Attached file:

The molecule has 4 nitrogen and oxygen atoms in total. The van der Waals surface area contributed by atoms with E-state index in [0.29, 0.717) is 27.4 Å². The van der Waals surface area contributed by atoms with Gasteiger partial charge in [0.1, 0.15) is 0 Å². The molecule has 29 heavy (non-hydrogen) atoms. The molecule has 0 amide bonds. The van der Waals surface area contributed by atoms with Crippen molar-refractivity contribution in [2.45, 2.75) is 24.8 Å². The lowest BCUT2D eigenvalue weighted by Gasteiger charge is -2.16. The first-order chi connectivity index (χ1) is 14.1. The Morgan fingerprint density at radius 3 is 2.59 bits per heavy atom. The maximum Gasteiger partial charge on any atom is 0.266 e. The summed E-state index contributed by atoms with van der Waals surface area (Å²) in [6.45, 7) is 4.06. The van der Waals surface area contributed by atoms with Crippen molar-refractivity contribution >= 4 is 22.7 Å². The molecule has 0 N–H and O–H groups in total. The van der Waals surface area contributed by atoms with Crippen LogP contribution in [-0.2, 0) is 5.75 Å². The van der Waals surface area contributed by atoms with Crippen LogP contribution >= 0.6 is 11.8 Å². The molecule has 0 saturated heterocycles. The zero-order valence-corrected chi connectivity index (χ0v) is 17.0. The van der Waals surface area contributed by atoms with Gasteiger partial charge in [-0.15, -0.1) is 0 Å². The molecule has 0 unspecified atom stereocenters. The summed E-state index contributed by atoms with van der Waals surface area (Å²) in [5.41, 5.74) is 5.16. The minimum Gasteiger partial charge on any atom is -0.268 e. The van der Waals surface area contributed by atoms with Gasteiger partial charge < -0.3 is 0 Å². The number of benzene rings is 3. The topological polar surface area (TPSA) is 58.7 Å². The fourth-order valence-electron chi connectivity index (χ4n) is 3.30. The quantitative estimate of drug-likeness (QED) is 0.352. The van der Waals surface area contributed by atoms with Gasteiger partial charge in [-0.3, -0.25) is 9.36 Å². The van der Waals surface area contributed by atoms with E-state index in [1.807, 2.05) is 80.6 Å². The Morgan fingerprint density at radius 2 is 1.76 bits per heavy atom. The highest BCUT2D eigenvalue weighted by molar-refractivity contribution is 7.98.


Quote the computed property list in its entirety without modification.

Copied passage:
The molecule has 4 nitrogen and oxygen atoms in total. The van der Waals surface area contributed by atoms with E-state index in [0.29, 0.717) is 27.4 Å². The van der Waals surface area contributed by atoms with Gasteiger partial charge in [0.1, 0.15) is 0 Å². The molecule has 29 heavy (non-hydrogen) atoms. The molecule has 0 amide bonds. The van der Waals surface area contributed by atoms with Crippen molar-refractivity contribution in [2.45, 2.75) is 24.8 Å². The lowest BCUT2D eigenvalue weighted by Gasteiger charge is -2.16. The first-order chi connectivity index (χ1) is 14.1. The Morgan fingerprint density at radius 3 is 2.59 bits per heavy atom. The maximum Gasteiger partial charge on any atom is 0.266 e. The summed E-state index contributed by atoms with van der Waals surface area (Å²) in [6.45, 7) is 4.06. The van der Waals surface area contributed by atoms with Crippen molar-refractivity contribution >= 4 is 22.7 Å². The molecule has 0 N–H and O–H groups in total. The van der Waals surface area contributed by atoms with Crippen LogP contribution in [-0.2, 0) is 5.75 Å². The van der Waals surface area contributed by atoms with Crippen LogP contribution >= 0.6 is 11.8 Å². The molecule has 0 saturated heterocycles. The zero-order valence-corrected chi connectivity index (χ0v) is 17.0. The van der Waals surface area contributed by atoms with Gasteiger partial charge in [-0.15, -0.1) is 0 Å². The molecule has 0 unspecified atom stereocenters. The summed E-state index contributed by atoms with van der Waals surface area (Å²) in [5.41, 5.74) is 5.16. The minimum Gasteiger partial charge on any atom is -0.268 e. The van der Waals surface area contributed by atoms with Gasteiger partial charge < -0.3 is 0 Å². The number of benzene rings is 3. The topological polar surface area (TPSA) is 58.7 Å². The fourth-order valence-electron chi connectivity index (χ4n) is 3.30. The quantitative estimate of drug-likeness (QED) is 0.352. The van der Waals surface area contributed by atoms with Gasteiger partial charge in [-0.3, -0.25) is 9.36 Å². The van der Waals surface area contributed by atoms with E-state index in [1.807, 2.05) is 80.6 Å². The Morgan fingerprint density at radius 2 is 1.76 bits per heavy atom. The highest BCUT2D eigenvalue weighted by molar-refractivity contribution is 7.98.